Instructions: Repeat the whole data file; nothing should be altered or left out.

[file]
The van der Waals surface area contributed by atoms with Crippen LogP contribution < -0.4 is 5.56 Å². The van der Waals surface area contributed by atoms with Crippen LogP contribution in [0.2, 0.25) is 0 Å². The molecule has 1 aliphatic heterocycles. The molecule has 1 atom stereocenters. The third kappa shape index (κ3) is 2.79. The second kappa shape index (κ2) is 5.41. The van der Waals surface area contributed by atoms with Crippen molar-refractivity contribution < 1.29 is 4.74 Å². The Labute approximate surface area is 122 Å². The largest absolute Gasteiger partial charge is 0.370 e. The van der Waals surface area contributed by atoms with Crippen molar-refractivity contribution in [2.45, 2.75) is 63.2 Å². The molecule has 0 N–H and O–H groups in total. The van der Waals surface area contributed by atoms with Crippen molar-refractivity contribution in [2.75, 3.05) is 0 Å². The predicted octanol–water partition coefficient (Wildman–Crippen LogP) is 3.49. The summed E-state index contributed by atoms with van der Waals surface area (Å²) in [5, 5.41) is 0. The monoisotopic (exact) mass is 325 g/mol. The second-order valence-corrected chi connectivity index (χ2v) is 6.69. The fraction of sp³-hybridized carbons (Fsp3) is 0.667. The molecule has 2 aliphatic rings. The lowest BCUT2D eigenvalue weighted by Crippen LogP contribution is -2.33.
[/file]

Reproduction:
The van der Waals surface area contributed by atoms with Crippen LogP contribution < -0.4 is 5.56 Å². The van der Waals surface area contributed by atoms with Crippen LogP contribution in [0.2, 0.25) is 0 Å². The molecule has 1 aliphatic heterocycles. The molecule has 1 atom stereocenters. The third kappa shape index (κ3) is 2.79. The second kappa shape index (κ2) is 5.41. The van der Waals surface area contributed by atoms with Crippen molar-refractivity contribution < 1.29 is 4.74 Å². The Labute approximate surface area is 122 Å². The largest absolute Gasteiger partial charge is 0.370 e. The van der Waals surface area contributed by atoms with Crippen molar-refractivity contribution in [2.45, 2.75) is 63.2 Å². The molecule has 0 N–H and O–H groups in total. The van der Waals surface area contributed by atoms with Crippen molar-refractivity contribution in [2.75, 3.05) is 0 Å². The predicted octanol–water partition coefficient (Wildman–Crippen LogP) is 3.49. The summed E-state index contributed by atoms with van der Waals surface area (Å²) in [5, 5.41) is 0. The monoisotopic (exact) mass is 325 g/mol. The second-order valence-corrected chi connectivity index (χ2v) is 6.69. The fraction of sp³-hybridized carbons (Fsp3) is 0.667. The molecule has 2 aliphatic rings. The lowest BCUT2D eigenvalue weighted by Crippen LogP contribution is -2.33.